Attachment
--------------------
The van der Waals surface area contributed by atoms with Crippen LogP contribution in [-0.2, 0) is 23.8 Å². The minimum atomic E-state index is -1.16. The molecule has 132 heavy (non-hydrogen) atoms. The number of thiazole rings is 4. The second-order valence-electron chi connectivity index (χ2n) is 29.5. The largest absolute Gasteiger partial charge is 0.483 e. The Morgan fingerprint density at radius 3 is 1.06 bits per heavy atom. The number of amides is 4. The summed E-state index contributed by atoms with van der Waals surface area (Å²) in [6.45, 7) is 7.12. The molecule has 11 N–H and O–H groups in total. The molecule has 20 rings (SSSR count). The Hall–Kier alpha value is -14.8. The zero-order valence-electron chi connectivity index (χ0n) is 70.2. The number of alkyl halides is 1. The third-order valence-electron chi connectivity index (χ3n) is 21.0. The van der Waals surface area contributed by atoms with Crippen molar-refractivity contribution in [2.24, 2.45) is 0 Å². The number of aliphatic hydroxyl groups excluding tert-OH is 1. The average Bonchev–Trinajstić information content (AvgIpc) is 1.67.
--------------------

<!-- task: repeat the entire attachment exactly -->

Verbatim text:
The van der Waals surface area contributed by atoms with Crippen LogP contribution in [-0.2, 0) is 23.8 Å². The minimum atomic E-state index is -1.16. The molecule has 132 heavy (non-hydrogen) atoms. The number of thiazole rings is 4. The second-order valence-electron chi connectivity index (χ2n) is 29.5. The largest absolute Gasteiger partial charge is 0.483 e. The Morgan fingerprint density at radius 3 is 1.06 bits per heavy atom. The number of amides is 4. The summed E-state index contributed by atoms with van der Waals surface area (Å²) in [6.45, 7) is 7.12. The molecule has 11 N–H and O–H groups in total. The molecule has 20 rings (SSSR count). The Hall–Kier alpha value is -14.8. The zero-order valence-electron chi connectivity index (χ0n) is 70.2. The number of alkyl halides is 1. The third-order valence-electron chi connectivity index (χ3n) is 21.0. The van der Waals surface area contributed by atoms with Crippen molar-refractivity contribution in [2.24, 2.45) is 0 Å². The number of aliphatic hydroxyl groups excluding tert-OH is 1. The average Bonchev–Trinajstić information content (AvgIpc) is 1.67.